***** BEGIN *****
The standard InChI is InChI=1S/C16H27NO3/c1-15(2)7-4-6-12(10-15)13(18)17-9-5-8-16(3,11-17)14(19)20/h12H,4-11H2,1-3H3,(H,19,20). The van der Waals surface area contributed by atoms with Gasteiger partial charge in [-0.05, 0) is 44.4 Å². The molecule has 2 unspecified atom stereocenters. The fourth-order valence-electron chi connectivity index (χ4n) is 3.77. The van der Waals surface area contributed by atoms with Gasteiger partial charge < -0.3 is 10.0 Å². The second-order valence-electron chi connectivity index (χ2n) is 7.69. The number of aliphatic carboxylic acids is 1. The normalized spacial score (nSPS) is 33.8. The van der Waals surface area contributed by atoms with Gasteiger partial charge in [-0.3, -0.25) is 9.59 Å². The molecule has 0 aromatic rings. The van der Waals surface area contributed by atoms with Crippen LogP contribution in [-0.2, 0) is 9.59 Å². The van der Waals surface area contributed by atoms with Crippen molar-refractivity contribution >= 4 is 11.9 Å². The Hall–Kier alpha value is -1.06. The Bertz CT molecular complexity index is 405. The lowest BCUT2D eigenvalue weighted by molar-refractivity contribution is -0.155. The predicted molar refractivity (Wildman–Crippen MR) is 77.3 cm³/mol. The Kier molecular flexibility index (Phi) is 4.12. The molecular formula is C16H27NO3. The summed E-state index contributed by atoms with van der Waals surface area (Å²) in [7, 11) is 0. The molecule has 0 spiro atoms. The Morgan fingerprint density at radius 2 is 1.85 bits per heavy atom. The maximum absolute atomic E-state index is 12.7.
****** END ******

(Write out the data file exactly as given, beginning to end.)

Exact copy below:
The standard InChI is InChI=1S/C16H27NO3/c1-15(2)7-4-6-12(10-15)13(18)17-9-5-8-16(3,11-17)14(19)20/h12H,4-11H2,1-3H3,(H,19,20). The van der Waals surface area contributed by atoms with Gasteiger partial charge in [-0.05, 0) is 44.4 Å². The molecule has 2 unspecified atom stereocenters. The fourth-order valence-electron chi connectivity index (χ4n) is 3.77. The van der Waals surface area contributed by atoms with Gasteiger partial charge < -0.3 is 10.0 Å². The second-order valence-electron chi connectivity index (χ2n) is 7.69. The number of aliphatic carboxylic acids is 1. The normalized spacial score (nSPS) is 33.8. The van der Waals surface area contributed by atoms with Gasteiger partial charge in [-0.3, -0.25) is 9.59 Å². The molecule has 0 aromatic rings. The van der Waals surface area contributed by atoms with Crippen LogP contribution in [-0.2, 0) is 9.59 Å². The van der Waals surface area contributed by atoms with Crippen molar-refractivity contribution >= 4 is 11.9 Å². The Hall–Kier alpha value is -1.06. The Bertz CT molecular complexity index is 405. The lowest BCUT2D eigenvalue weighted by molar-refractivity contribution is -0.155. The predicted molar refractivity (Wildman–Crippen MR) is 77.3 cm³/mol. The Kier molecular flexibility index (Phi) is 4.12. The molecular formula is C16H27NO3. The summed E-state index contributed by atoms with van der Waals surface area (Å²) in [7, 11) is 0. The molecule has 0 spiro atoms. The Morgan fingerprint density at radius 2 is 1.85 bits per heavy atom. The maximum absolute atomic E-state index is 12.7.